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Basilicata filmmakers make environmental statement

Pascal Zullino and Antonio Andrisani

 

In our ongoing series “Basilicata: Terra di Cinema,” we are focusing today on a new film by two of Basilicata’s most prolific filmmakers: Antonio Andrisani and Pascal Zullino.

Since our series began in 2015, this issue of oil drilling has been present among the region’s contemporary filmmakers. So much so, that it would be disrespectful to the filmmakers to overlook it. Through their work, the directors express their concerns over the oil drilling, which began in the region in 1996. Nicknamed “Little Texas,” the drilling site in Basilicata produces a staggering 80,000 barrels a day. This production has led to profound environmental and health concerns throughout the region. The latest filmmakers to express those concerns through cinema are Antonio Andrisani and Pascal Zullino with their feature film “Il Vangelo secondo Mattei” (The Gospel According to St. Matthews). The story centers on an elderly man Franco Gravela (played by Flavio Bucci) who is offered one last shot at his dream of acting in cinema. Those making the offer are a couple of failed directors who also need to make this film in a last ditch effort to save their faces and careers. Most of the “film inside a film” takes place on the natural, magnificent set of the Sassi of Matera with shots of the surrounding countryside and landscape.

We caught up with the filmmakers and actor Flavio Bucci when they were filming in Matera in October of 2015. After recently seeing a press copy of the film, I traveled to Italy to interview Andrisani and Zullino. In both conversations, the filmmakers talked about the theme of petroleum as well as the dreams of the protagonist. My personal interpretation of the film, having watched it with English subtitles, is a story of second chances. I did not feel the theme of petroleum to be strong, but rather cleverly and artistically on the part of the filmmakers, presented as a metaphor. At one point, Bucci’s character turns down an offer to be bought out by a politician and that is where I can see the metaphor for the petroleum. Perhaps the filmmakers want to say, “You cannot put a price on our sacred land.”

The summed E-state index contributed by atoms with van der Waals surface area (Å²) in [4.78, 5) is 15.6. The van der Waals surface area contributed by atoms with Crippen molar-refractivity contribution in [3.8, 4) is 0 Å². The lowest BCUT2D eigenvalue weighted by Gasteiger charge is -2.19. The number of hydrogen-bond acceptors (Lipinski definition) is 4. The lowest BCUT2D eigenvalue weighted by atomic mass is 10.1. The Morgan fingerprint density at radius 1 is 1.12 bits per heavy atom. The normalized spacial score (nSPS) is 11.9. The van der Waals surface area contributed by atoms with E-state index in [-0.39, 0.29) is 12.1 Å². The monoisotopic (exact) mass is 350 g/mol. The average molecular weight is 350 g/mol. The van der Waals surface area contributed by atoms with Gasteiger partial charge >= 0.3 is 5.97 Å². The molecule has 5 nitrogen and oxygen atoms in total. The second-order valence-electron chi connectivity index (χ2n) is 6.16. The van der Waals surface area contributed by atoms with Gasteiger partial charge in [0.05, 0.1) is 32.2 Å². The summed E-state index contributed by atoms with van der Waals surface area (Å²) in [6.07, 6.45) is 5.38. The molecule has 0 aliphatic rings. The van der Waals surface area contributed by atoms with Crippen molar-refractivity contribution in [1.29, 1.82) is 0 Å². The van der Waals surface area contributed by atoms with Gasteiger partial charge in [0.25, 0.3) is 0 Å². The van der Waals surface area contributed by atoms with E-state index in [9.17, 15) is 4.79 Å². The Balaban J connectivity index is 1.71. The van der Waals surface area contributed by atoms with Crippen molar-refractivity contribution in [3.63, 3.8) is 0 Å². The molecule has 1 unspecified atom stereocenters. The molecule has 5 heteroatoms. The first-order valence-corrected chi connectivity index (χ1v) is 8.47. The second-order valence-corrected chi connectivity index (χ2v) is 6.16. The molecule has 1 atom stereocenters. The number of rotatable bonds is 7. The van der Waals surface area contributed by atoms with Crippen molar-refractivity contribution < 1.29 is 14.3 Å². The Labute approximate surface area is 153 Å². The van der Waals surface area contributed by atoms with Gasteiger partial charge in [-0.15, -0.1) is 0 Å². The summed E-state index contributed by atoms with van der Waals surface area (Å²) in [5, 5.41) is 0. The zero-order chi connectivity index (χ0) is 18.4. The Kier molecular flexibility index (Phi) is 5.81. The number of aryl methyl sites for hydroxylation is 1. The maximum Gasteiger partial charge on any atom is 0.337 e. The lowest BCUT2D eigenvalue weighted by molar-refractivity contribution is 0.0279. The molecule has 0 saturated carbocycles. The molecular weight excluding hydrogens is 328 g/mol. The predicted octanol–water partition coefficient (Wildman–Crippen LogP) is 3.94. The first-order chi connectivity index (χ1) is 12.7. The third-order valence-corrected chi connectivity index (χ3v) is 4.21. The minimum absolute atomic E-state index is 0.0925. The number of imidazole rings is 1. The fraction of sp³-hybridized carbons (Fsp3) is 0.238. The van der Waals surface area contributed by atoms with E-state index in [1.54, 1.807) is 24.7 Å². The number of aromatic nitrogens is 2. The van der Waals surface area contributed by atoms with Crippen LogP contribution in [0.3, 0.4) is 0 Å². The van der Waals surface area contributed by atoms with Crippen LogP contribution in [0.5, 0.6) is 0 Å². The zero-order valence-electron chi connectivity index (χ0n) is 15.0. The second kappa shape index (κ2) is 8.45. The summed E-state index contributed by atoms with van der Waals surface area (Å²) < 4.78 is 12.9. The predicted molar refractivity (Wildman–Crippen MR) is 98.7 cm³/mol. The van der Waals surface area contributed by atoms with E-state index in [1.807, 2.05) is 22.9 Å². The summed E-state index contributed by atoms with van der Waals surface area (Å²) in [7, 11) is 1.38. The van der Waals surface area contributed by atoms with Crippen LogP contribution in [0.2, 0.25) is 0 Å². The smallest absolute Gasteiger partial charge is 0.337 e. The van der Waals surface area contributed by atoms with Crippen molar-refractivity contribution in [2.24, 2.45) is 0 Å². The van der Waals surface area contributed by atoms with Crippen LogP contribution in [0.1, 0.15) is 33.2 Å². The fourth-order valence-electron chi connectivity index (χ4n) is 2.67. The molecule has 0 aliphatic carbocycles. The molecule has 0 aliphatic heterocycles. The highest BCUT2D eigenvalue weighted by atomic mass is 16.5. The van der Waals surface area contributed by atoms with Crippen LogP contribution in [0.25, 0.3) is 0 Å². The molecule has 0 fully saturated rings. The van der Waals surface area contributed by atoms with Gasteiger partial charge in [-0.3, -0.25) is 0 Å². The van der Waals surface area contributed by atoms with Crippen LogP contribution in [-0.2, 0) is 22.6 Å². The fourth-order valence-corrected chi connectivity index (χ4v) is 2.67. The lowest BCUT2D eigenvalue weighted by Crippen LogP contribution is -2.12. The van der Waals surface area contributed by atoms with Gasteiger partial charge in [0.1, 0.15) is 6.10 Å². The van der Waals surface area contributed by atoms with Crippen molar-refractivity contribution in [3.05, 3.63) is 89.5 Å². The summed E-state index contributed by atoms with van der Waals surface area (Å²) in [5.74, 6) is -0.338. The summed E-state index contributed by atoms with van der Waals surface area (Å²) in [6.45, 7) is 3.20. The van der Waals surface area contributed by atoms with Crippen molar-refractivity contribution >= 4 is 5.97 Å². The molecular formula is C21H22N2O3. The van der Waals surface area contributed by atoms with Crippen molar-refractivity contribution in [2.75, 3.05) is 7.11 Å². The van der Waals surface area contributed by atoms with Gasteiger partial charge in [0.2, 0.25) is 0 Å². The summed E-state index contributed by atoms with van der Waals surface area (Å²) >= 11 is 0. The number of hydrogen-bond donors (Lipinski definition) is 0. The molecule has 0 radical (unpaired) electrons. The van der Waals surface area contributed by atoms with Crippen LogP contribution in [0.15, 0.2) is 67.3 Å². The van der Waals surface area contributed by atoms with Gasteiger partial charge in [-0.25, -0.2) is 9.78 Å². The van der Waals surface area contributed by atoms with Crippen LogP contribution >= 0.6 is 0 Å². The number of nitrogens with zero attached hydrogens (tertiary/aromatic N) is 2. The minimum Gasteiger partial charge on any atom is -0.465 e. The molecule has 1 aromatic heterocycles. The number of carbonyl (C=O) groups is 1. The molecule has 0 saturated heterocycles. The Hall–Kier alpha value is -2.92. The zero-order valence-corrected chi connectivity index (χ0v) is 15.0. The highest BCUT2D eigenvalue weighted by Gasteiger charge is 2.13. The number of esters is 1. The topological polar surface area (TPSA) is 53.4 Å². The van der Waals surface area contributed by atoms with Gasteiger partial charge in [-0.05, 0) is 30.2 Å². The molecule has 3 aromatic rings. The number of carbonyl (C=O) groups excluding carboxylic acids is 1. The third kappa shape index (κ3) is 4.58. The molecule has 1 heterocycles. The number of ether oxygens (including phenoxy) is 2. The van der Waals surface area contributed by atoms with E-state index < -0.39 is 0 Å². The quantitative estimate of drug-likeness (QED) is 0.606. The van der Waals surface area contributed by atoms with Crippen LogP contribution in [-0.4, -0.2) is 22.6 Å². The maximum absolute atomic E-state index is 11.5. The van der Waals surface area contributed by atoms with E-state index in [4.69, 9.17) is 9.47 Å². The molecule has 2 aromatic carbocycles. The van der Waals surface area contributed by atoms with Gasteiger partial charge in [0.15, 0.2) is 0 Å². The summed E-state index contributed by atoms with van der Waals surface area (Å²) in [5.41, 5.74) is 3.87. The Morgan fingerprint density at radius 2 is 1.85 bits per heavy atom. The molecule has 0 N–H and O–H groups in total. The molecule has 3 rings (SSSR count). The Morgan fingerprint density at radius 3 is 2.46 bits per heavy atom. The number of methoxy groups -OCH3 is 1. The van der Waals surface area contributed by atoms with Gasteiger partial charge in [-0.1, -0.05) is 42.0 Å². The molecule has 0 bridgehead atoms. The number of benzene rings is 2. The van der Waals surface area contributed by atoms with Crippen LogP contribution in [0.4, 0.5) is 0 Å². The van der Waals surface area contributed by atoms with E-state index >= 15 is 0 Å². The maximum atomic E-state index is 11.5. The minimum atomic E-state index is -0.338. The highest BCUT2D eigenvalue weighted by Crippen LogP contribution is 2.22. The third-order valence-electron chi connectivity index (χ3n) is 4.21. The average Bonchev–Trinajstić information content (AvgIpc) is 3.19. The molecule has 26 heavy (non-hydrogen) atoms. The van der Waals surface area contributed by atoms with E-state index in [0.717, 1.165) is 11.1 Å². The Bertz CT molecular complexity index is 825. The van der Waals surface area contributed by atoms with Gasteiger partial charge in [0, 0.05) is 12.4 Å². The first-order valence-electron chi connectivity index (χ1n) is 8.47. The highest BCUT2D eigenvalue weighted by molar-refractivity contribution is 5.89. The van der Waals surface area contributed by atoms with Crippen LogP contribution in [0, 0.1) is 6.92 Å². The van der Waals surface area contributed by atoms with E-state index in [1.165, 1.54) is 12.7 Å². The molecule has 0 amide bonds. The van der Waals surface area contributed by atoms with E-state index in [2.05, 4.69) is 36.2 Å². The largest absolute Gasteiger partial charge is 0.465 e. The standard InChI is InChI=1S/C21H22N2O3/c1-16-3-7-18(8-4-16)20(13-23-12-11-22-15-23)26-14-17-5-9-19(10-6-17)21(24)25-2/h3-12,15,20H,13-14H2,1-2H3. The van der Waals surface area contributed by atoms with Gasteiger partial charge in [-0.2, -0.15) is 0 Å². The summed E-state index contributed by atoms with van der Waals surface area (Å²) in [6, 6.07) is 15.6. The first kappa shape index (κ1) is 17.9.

Antonio Andrisani and Flavio Bucci

 

I met with Antonio Andrisani in the depths of the Sassi of Matera. We talked amidst children running up and down the never-ending stairs of the Sassi and the wide-eyed, awe-inspired tourists as they took in the enchantment of the spell-binding stone structures. During our conversation, Andrisani spoke of the influence of Pier Paolo Pasolini’s 1964 film “Il Vangelo Secondo Matteo” (The Gospel According to St. Matthew), which was also shot in the Sassi of Matera. He explained that at the time of Pasolini’s murder in November of 1975, he was working on a book titled “Petrolio” that was published posthumously in 1992 by the Giulio Einaudi publishing company. With that thought in mind, Andrisani and Zullino decided to pay tribute to Pasolini by calling the film “Il Vangelo secondo Mattei” (The Gospel According to St. Matthews). Pasolini’s lead actor Enrique Irazoqui also makes a guest appearance in Andrisani and Zullino’s film, a gesture which further validates the filmmakers’ appreciation of their city’s history in the realm of cinema.